We have determined (1) A 5.8 percent cost-of-living increase in Social Security benefits under title II of the Social Security Act (the Act), effective for December 2008; (2) An increase in the Federal Supplemental Security Income (SSI) monthly benefit amounts under title XVI of the Act for 2009 to $674 for an eligible individual, $1,011 for an eligible individual with an eligible spouse, and $338 for an essential person; (3) The student earned income exclusion to be $1,640 per month in 2009 but not more than $6,600 in all of 2009; (4) The dollar fee limit for services performed as a representative payee to be $37 per month ($72 per month in the case of a beneficiary who is disabled and has an alcoholism or drug addiction condition that leaves him or her incapable of managing benefits) in 2009; (5) The dollar limit on the administrative-cost assessment charged to attorneys representing claimants to be $83 in 2009; (6) The national average wage index for 2007 to be $40,405.48; (7) The Old-Age, Survivors, and Disability Insurance (OASDI) contribution and benefit base to be $106,800 for remuneration paid in 2009 and self-employment income earned in taxable years beginning in 2009; (8) The monthly exempt amounts under the Social Security retirement earnings test for taxable years ending in calendar year 2009 to be $1,180 and $3,140; (9) The dollar amounts (``bend points'') used in the primary insurance amount benefit formula for workers who become eligible for benefits, or who die before becoming eligible, in 2009 to be $744 and $4,483; (10) The bend points used in the formula for computing maximum family benefits for workers who become eligible for benefits, or who die before becoming eligible, in 2009 to be $950, $1,372, and $1,789; (11) The amount of taxable earnings a person must have to be credited with a quarter of coverage in 2009 to be $1,090; (12) The ``old-law'' contribution and benefit base to be $79,200 for 2009; (13) The monthly amount deemed to constitute substantial gainful activity for statutorily blind individuals in 2009 to be $1,640, and the corresponding amount for non-blind disabled persons to be $980; (14) The earnings threshold establishing a month as a part of a trial work period to be $700 for 2009; and (15) Coverage thresholds for 2009 to be $1,700 for domestic workers and $1,500 for election workers.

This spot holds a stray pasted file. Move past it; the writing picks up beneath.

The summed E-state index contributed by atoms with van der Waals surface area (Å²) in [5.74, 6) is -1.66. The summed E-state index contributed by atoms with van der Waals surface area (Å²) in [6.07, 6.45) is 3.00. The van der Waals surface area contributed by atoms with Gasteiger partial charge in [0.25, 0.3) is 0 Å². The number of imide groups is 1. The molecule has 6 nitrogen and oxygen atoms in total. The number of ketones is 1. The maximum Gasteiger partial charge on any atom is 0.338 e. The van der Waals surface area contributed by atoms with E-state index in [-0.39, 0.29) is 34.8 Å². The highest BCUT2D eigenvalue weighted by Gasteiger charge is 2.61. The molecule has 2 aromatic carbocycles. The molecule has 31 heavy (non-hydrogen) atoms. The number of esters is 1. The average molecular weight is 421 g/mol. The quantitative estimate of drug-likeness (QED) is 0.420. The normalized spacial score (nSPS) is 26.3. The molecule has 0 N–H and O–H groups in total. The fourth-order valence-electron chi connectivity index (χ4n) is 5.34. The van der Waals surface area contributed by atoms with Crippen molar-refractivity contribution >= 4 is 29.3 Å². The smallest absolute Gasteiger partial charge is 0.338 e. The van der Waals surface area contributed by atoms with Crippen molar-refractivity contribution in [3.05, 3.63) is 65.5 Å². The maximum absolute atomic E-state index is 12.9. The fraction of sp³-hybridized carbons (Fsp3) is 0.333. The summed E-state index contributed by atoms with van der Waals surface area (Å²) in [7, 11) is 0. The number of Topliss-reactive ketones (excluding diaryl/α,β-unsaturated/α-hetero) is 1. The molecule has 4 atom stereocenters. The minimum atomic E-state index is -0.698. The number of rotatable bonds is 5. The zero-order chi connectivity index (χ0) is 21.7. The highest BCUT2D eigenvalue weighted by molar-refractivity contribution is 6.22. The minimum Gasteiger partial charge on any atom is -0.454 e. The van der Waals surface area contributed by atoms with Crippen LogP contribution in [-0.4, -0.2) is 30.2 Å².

Technical Amendments to Definition of Persons Closely Approaching Retirement Age